"Advisory Committees (ACs) are, by definition, advisory in nature to the Board of Directors and the Chief Executive Officer (CEO). ACs are not policy making bodies but they can recommend policy and operating procedures to the Board or CEO."
The problem here is the emphasis is on advising rather than doing. Having an Advisory Committee advising the USATT Board or the CEO may sound nice, but who is going to do the actual implementation of these programs? The tiny, overworked USATT Staff? Rarely. That leaves volunteers - except they are stuck on Advisory Committees that are mostly advising!!! There's a reason why USATT struggles to implement anything. Contrast this with, say, USTA (tennis) or SFWA (Science Fiction Writers of America), two organizations I'm familiar with, which get a huge amount done using volunteers.
Now let's look at the Committee Responsibilities, from the same document. It says:
All ACs are expected to perform the following tasks:
- Submit articles to the magazine on a regular basis on topics relevant to their respective AC’s missions.
- Review and update all respective AC related materials on the website
- Submit web/blog posts to the webmasters on a bi-monthly basis. Posts should cover a topic related to the committee’s area of focus and be of interest to the general membership.
- Meet on a regular basis (suggested monthly) via web or teleconference to ensure continued progress on committee-related responsibilities
- Meet face to face annually at either the U.S. Open or U.S. Nationals/Annual Assembly, provided committee members are able to make the trip.
- Submit minutes of any meeting conducted for posting on the website. Minutes are expected to be submitted in a timely fashion, within 30 days of a meeting date
- Submit an annual report on committee activities in December of each year to the Board and CEO. Present and discuss the committee’s annual report at the subsequent Board meeting.
Read through this as many times as you need to convince yourself that there isn't anything listed there about implementation! The closest is #4 - but what are "committee-related responsibilities"? Ah, but we're getting that.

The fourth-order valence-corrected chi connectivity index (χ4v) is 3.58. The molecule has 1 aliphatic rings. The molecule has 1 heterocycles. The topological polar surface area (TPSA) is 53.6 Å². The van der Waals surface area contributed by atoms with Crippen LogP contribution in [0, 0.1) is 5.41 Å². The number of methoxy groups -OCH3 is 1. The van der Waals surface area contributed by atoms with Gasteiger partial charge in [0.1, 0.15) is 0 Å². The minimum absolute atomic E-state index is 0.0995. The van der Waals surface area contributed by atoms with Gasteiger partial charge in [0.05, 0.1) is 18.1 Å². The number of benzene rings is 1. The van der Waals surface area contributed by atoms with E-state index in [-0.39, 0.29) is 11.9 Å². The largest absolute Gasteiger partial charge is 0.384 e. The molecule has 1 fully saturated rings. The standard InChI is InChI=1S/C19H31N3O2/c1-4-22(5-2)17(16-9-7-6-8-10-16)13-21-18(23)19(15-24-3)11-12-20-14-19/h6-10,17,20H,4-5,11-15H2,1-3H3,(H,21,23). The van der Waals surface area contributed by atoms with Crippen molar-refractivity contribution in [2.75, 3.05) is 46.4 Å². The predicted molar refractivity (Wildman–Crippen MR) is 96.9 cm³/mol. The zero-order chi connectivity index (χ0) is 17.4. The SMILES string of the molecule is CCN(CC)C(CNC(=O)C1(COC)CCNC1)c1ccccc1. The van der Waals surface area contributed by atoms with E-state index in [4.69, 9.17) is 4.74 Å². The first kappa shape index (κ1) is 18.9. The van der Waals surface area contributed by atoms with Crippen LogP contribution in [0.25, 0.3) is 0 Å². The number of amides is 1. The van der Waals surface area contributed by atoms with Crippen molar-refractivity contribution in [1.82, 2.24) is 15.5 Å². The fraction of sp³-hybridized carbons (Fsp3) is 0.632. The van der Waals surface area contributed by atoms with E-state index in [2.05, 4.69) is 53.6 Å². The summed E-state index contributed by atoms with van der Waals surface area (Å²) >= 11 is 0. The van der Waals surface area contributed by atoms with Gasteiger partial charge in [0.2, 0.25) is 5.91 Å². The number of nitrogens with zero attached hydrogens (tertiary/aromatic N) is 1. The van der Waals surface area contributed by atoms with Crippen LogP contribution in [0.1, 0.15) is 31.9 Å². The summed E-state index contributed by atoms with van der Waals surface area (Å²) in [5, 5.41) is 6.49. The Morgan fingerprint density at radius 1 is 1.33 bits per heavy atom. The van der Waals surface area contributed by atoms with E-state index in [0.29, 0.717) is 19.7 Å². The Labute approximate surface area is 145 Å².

Further along in the document it gives more specific responsibilities for each of the Advisory Committees. Over and over you see words like "recommend" and "develop" and "review." ("Review" is a favorite, used 18 times. Apparently a lot of reviewing going on!) Rarely does the word "implement" occur - and where it does in the progressive committees, sadly nothing is really happening right now. Part of this is because of a lack of funding, but as I've shown in my blogs, there's a lot you can do with little funding by organizing and using volunteers.
Here are a couple of typical examples. From the Club Advisory Committee guidelines, it says, "Review the existing USATT club membership structure and advise the Board on the promotion, growth and support policy of clubs." So they will advise the board on this, but who is going to actually implement something to actually promote, grow, or support clubs? Or from the League Advisory Committee guidelines, where it says, "Develop plans to promote the growth of affiliated leagues." I haven't seen these plans, but if they exist, who actually implements them? I'm guessing we may actually have some good plans sitting around - but that's all they mostly do, sit around. I'm already in the process of implementing a local Capital Area League - or more specifically, two gung-ho volunteers I'm working with are doing it, both with experience in overseas table tennis leagues - and if it works, it could become a proto-type for a nationwide regional league that can spread everywhere, one of things I promised if elected.
Here is the list of USATT Committees. As I've blogged before, I divide USATT issues into "progressive issues" and "fairness issues." Both are important, but USATT tends to get bogged down on fairness issues and so never develops the sport with progressive issues - and those are the ones I want to focus on. Some of the committees I consider central to these progressive issues include the following:
- Junior Advisory Committee
- Senior Advisory Committee
- Tournament Advisory Committee
- Clubs Advisory Committee
- League Advisory Committee
- Coaching Advisory Committee
- Hardbat Advisory Committee
- Marketing & Fund Raising Advisory Committee
But notice - all eight of these committees are all Advisory Committees! Sure, they can take the initiative sometimes in progressive ways (as the Coaching Advisory Committee did a few years ago to adopt the ITTF Coaching Program, and as others sometimes do), but these committees are by definition advisory in nature, and so that's what they mostly do. We need ones that are progressive in nature, who will work together and with our CEO to develop our sport. These "Advisory" committees should be central to developing the sport in this country - but the emphasis needs to be on developing the sport, not advising on how to do it. Implementation is key.
There are also six Standing Committees. But five of them are clearly in the "fairness issues" department, leaving only one non-advisory committee in the "progressive issues" category - the High Performance Committee (HPC). So out of all our committees, we have exactly one progressive non-advisory committee. That needs to change dramatically. (Alas, I'm told the HPC budget is being cut dramatically next year due to USOC funding cuts. They will have to get creative.)